Arc Elasticity

A A A

DEFINITION

The elasticity of one variable with respect to another between two given points. It is used when there is no general function to define the relationship of the two variables. Arc elasticity is also defined as the elasticity between two points on a curve.

INVESTOPEDIA EXPLAINS

Price elasticity of demand is the percentage change in quantity demanded for a unit change in price. Arc elasticity computes the percentage change between two points in relation to the average of the two prices and the average of the two quantities, rather than the change from one point to the next. This provides the average elasticity for the arc of the curve between the two points. Hence, the term "arc elasticity."


RELATED TERMS
  1. Demand Elasticity

    In economics, the demand elasticity refers to how sensitive the demand for a ...
  2. Elasticity

    A measure of a variable's sensitivity to a change in another variable. In economics, ...
  3. Price Elasticity Of Demand

    A measure of the relationship between a change in the quantity demanded of a ...
  4. Income Elasticity Of Demand

    A measure of the relationship between a change in the quantity demanded for ...
  5. Quantity Demanded

    A term used in economics to describe the total amount of goods or services that ...
  6. Subprime Meltdown

    The sharp increase in high-risk mortgages that went into default beginning in ...
  7. Event Risk

    1. The risk due to unforeseen events partaken by or associated with a company. ...
  8. Marginal Rate of Technical Substitution

    The rate at which one factor has to be decreased in order to retain the same ...
  9. Sharpe Ratio

    A ratio developed by Nobel laureate William F. Sharpe to measure risk-adjusted ...
  10. Zero-Sum Game

    A situation in which one person’s gain is equivalent to another’s loss, so that ...
Related Articles
  1. Why We Splurge When Times Are Good
    Personal Finance

    Why We Splurge When Times Are Good

  2. Economics Basics
    Economics

    Economics Basics

  3. Herding Tendencies Among Analysts
    Investing Basics

    Herding Tendencies Among Analysts

  4. Great Company Or Growing Industry?
    Markets

    Great Company Or Growing Industry?

  5. Understanding Leveraged Buyouts
    Fundamental Analysis

    Understanding Leveraged Buyouts

  6. How The Sarbanes-Oxley Era Affected ...
    Fundamental Analysis

    How The Sarbanes-Oxley Era Affected ...

  7. Where's The Market Headed Now?
    Fundamental Analysis

    Where's The Market Headed Now?

  8. Does Higher Risk Really Lead To Higher ...
    Active Trading

    Does Higher Risk Really Lead To Higher ...

  9. Invest Like Madoff - Without The Jail ...
    Options & Futures

    Invest Like Madoff - Without The Jail ...

  10. Bad Investor Behavior: Overemphasizing ...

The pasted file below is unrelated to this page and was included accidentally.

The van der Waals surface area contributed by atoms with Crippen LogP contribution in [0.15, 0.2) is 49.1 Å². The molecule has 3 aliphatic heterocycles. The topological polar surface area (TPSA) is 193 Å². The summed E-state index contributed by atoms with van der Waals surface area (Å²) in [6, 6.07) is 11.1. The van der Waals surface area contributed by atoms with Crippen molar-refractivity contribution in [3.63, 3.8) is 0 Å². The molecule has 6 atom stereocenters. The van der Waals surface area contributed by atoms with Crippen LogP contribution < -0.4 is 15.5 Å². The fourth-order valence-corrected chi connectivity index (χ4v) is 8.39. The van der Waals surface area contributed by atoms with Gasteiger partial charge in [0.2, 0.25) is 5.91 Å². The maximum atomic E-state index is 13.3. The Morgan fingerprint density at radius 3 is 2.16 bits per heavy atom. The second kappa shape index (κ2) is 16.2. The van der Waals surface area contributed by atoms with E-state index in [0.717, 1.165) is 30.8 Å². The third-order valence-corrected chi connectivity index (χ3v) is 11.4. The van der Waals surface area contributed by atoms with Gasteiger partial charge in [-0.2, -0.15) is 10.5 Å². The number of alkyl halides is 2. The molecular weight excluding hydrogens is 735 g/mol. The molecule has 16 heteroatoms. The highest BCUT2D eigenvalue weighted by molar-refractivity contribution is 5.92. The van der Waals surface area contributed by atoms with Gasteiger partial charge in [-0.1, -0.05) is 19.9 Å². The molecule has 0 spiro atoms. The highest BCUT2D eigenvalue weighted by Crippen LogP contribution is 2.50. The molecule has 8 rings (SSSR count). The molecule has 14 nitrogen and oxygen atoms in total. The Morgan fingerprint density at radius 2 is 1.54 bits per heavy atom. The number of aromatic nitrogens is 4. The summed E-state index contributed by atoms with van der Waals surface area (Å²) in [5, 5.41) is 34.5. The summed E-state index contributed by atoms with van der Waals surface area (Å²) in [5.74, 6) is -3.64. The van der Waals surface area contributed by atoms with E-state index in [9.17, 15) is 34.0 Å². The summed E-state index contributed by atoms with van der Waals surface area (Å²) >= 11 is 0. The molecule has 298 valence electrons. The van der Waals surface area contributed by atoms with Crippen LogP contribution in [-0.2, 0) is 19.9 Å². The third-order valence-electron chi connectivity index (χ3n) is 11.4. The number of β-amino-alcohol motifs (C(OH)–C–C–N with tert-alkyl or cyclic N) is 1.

Investing

    Bad Investor Behavior: Overemphasizing ...

comments powered by Disqus
Hot Definitions
  1. XW

    A symbol used to signify that a security is trading ex-warrant. XW is one of many alphabetic qualifiers that act as a shorthand to tell investors key information about a specific security in a stock quote. These qualifiers should not be confused with ticker symbols, some of which, like qualifiers, are just one or two letters.
  2. Quanto Swap

    A swap with varying combinations of interest rate, currency and equity swap features, where payments are based on the movement of two different countries' interest rates. This is also referred to as a differential or "diff" swap.
  3. Genuine Progress Indicator - GPI

    A metric used to measure the economic growth of a country. It is often considered as a replacement to the more well known gross domestic product (GDP) economic indicator. The GPI indicator takes everything the GDP uses into account, but also adds other figures that represent the cost of the negative effects related to economic activity (such as the cost of crime, cost of ozone depletion and cost of resource depletion, among others).
  4. Accelerated Share Repurchase - ASR

    A specific method by which corporations can repurchase outstanding shares of their stock. The accelerated share repurchase (ASR) is usually accomplished by the corporation purchasing shares of its stock from an investment bank. The investment bank borrows the shares from clients or share lenders and sells them to the company.
  5. Microeconomic Pricing Model

    A model of the way prices are set within a market for a given good. According to this model, prices are set based on the balance of supply and demand in the market. In general, profit incentives are said to resemble an "invisible hand" that guides competing participants to an equilibrium price. The demand curve in this model is determined by consumers attempting to maximize their utility, given their budget.
  6. Centralized Market

    A financial market structure that consists of having all orders routed to one central exchange with no other competing market. The quoted prices of the various securities listed on the exchange represent the only price that is available to investors seeking to buy or sell the specific asset.
Trading Center